Last Updated:      May 16, 2019

Length:                 Georgetown Branch Trail; 3 miles

                               Capitol Crescent Trail; 7.8 miles

                               Rock Creek Park Trail (from the Georgetown Branch Trail to the Potomac River/C & O Canal); 10 miles

Difficulty:            Easy. Relatively flat stone dust rail trail.


Starting from Bethesda (Western End); Wisconsin Ave runs from I-495 in the north, all the way to the Potomac River south in Georgetown. In Bethesda, at the junction of Wisconsin and Bethesda Avenues travel west along Bethesda Ave, cross Woodmont Ave and the Capitol Crescent Trail will be on your left. Just past the trailhead will be parking ($). You can access the Georgetown Branch Trail across Bethesda Ave..

To access the Trail via the Metro; Take the Red Line up to Bethesda Station. Take the elevator up to street level (bikes must use the elevators) and take a right down Montgomery Lane. Turn left on Woodmont Ave which will bring you to the junction of Bethesda Ave. Head left for the trailhead. Its only a little over a mile from the Metro to the trail. For other Metro information visit; METRO  .

The Capitol Crescent Trail runs along the route of the old Georgetown Spur, a B&O Railroad Line completed in 1910, from Georgetown to Silver Spring. Service was discontinued in 1985. The trail runs north from Georgetown, where it runs parallel to the Potomac River and C&O Canal Towpath, then curves inland to Bethesda. From Bethesda towards Silver Spring the trail is named the Georgetown Branch Trail. In between, the Wisconsin Ave Tunnel connects the two trails. The Rock Creek Park Trail runs from Maryland down through DC and is accessible from the Georgetown Branch Trail. You can ride this trail from the Georgetown Branch Trail all the way to the Potomac River for a distance of 10 miles. You also pass the start of the C&O Canal Trail that will bring you back to the Capitol Crescent Trail if you wish to do a loop ride.  For more information on this ride See; Rock Creek Park . For more information on biking the area check out CAPITOL CRESCENT TRAILBIKE WASHINGTON or WASHINGTON BIKE ASSOC.If you want to do these trails without any hills, you can start up in Bethesda. Then simply take the Metro, along with your bike, back to Bethesda. Or, take the Metro up to Bethesda and leave your car in DC. For more information about biking the Metro, check out the links above. Maryland's 14 mile long Rock Creek Trail is a collection of paved multi-use paths through southern Montgomery County. Although this area is mostly urbanized, the trail follows a mainly wooded route along the Rock Creek Stream Valley. The northern trail head is located in Lake Needwood Regional Park, just a few miles east of downtown Rockville. The trail ends at the Washington DC border, where the DC section then continues. For more information on the Maryland section See; ROCK CREEK-MD . See also; Capitol Crescent Trail and C & O Canal Trail .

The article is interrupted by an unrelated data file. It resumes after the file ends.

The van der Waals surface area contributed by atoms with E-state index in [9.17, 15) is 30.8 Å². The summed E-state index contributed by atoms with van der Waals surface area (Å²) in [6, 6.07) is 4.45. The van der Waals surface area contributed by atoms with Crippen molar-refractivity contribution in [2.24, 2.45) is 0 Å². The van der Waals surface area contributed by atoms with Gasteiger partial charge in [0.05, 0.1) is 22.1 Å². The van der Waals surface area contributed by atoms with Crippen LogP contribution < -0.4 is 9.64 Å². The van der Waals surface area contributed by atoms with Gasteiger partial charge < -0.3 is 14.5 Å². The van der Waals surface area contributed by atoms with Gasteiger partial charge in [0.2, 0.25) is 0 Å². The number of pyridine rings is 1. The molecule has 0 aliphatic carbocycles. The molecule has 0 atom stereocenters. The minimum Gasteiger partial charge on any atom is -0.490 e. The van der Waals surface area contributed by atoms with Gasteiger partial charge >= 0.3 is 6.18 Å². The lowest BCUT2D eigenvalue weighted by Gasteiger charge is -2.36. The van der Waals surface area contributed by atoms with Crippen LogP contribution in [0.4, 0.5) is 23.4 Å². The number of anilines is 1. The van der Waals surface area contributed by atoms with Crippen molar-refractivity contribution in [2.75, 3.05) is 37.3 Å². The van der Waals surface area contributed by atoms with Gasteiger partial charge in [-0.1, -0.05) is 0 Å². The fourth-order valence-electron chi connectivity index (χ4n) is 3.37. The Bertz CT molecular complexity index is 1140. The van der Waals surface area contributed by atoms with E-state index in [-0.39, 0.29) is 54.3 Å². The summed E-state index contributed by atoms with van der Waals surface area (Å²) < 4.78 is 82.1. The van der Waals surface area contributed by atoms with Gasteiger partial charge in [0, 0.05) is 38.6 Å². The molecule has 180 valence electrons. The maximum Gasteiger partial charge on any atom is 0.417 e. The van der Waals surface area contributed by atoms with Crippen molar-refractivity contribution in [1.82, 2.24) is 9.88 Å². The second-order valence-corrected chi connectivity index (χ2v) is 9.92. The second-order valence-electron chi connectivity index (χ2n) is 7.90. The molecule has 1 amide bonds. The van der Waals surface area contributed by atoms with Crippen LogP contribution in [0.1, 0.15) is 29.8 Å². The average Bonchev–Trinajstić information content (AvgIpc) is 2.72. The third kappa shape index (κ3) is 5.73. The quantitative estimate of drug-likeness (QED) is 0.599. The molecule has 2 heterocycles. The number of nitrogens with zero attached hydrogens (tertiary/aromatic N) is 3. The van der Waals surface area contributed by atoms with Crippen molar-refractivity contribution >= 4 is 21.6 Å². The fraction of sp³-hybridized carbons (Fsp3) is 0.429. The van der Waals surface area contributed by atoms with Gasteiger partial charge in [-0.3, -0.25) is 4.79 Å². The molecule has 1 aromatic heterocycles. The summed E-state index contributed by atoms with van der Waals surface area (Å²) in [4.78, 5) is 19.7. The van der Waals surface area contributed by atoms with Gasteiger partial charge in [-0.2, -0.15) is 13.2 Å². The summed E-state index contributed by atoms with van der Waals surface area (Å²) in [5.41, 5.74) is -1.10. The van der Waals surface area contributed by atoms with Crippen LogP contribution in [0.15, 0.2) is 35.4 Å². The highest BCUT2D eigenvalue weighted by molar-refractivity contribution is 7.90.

Note: The MTA has presented plans to convert the old Georgetown Branch rail bed into a transit line running from Bethesda through Silver Spring. This would require the re-routing of the current Georgetown Branch Trail.